Print Media and Augmented Reality

Up until this point in time, the real world and the digital world have been two separate articles. As time moves forward we can literally see the gap close. It’s quite extraordinary to witness this transition. Last quarter The Dingley Press put out an article addressing the amplification of Big Data. The amount of information circulating online isn’t just immeasurable, it’s infinite. With the use of such instruments as Google glass along with data recognition software, we are so close to having everything we see with our own eyes also be seen by a community of eyes. Everything we look at constantly recorded.

Imagine this. You are in the grocery store and you are wearing AR contacts. You look at the shelves. They are lined with hundreds of choices of packaged goods; nothing new there, however, as you look at each brand, you also look at a stream of friends you are linked to via social media that have bought the same brand in the past. At the same time you see options to read about the company, watch a video about how the product is made, or text your friend to see how they liked the product. What’s going on here is Augmented Reality—or image recognition and a digital overlay accompanying the real world.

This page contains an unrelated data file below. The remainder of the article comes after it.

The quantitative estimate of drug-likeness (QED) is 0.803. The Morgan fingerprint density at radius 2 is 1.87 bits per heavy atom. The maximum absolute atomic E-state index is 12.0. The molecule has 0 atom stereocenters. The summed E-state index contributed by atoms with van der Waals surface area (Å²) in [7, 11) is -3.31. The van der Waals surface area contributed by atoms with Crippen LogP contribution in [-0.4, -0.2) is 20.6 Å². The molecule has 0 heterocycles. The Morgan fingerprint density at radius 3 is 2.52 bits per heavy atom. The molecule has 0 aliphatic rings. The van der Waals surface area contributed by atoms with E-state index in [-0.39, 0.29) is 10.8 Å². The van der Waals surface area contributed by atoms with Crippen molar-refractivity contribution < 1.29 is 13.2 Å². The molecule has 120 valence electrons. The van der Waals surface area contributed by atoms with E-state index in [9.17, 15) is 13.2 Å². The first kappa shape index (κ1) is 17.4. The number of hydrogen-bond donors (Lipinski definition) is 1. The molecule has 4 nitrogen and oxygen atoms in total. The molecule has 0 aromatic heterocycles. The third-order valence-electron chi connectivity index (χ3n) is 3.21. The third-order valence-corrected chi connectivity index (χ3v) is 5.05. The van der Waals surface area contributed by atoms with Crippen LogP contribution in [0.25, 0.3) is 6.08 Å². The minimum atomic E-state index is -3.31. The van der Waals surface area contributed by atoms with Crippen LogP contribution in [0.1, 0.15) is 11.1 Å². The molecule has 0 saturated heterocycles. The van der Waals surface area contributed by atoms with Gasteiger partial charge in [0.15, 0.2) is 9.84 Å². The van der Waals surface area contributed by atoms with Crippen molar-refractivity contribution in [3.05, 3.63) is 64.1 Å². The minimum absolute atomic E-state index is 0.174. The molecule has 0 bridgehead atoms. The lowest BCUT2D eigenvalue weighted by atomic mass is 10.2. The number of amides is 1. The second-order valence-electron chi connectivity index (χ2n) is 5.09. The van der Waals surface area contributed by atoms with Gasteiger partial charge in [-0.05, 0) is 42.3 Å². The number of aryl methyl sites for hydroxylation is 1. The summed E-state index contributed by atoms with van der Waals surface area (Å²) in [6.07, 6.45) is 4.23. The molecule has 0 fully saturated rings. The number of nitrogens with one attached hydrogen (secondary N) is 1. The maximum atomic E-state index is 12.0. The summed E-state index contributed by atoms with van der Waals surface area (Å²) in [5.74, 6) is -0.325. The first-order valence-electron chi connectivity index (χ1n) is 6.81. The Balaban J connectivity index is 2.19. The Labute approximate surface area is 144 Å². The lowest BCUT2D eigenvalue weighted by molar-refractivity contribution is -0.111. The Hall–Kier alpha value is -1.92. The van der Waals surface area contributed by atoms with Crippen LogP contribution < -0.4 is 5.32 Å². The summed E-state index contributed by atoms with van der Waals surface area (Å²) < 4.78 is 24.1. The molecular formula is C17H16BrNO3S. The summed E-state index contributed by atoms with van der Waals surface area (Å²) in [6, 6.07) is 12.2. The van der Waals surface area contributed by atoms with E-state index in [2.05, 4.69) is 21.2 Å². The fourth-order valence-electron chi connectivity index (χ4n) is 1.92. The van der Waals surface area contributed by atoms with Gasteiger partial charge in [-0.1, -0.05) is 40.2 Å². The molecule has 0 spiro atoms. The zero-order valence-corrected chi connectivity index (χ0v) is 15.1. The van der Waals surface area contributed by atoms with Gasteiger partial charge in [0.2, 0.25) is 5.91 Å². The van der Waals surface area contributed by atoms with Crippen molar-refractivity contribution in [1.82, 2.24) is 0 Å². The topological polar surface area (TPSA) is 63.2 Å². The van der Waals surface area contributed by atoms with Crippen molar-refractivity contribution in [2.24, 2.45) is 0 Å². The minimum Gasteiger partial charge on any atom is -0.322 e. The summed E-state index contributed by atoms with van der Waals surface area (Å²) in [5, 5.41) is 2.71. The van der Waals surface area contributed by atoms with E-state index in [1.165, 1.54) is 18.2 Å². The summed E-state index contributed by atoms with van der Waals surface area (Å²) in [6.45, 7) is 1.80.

The world of Augmented Reality is huge. The implications that it has on our future is infinite. For the purposes of this article, we will take a look at Augmented Reality as to how it affects Print Media currently and its possible residual effects into the future. Before we get to that, however, let’s take some time and explore its origins and its place in the real world today.

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Augmented Reality versus Virtual Reality

Augmented Reality is different than virtual reality. In the scenario of virtual reality, the world becomes replaced in a person’s mind with a simulated world. Take the movie The Matrix, for example where people are enslaved by machines in a digital/virtual world. In the case of Augmented Reality, however, the real world becomes mixed in with a simulated, digital, world. The two worlds mix together until they make up a new reality in the mind of the recipient.

The History of Augmented Reality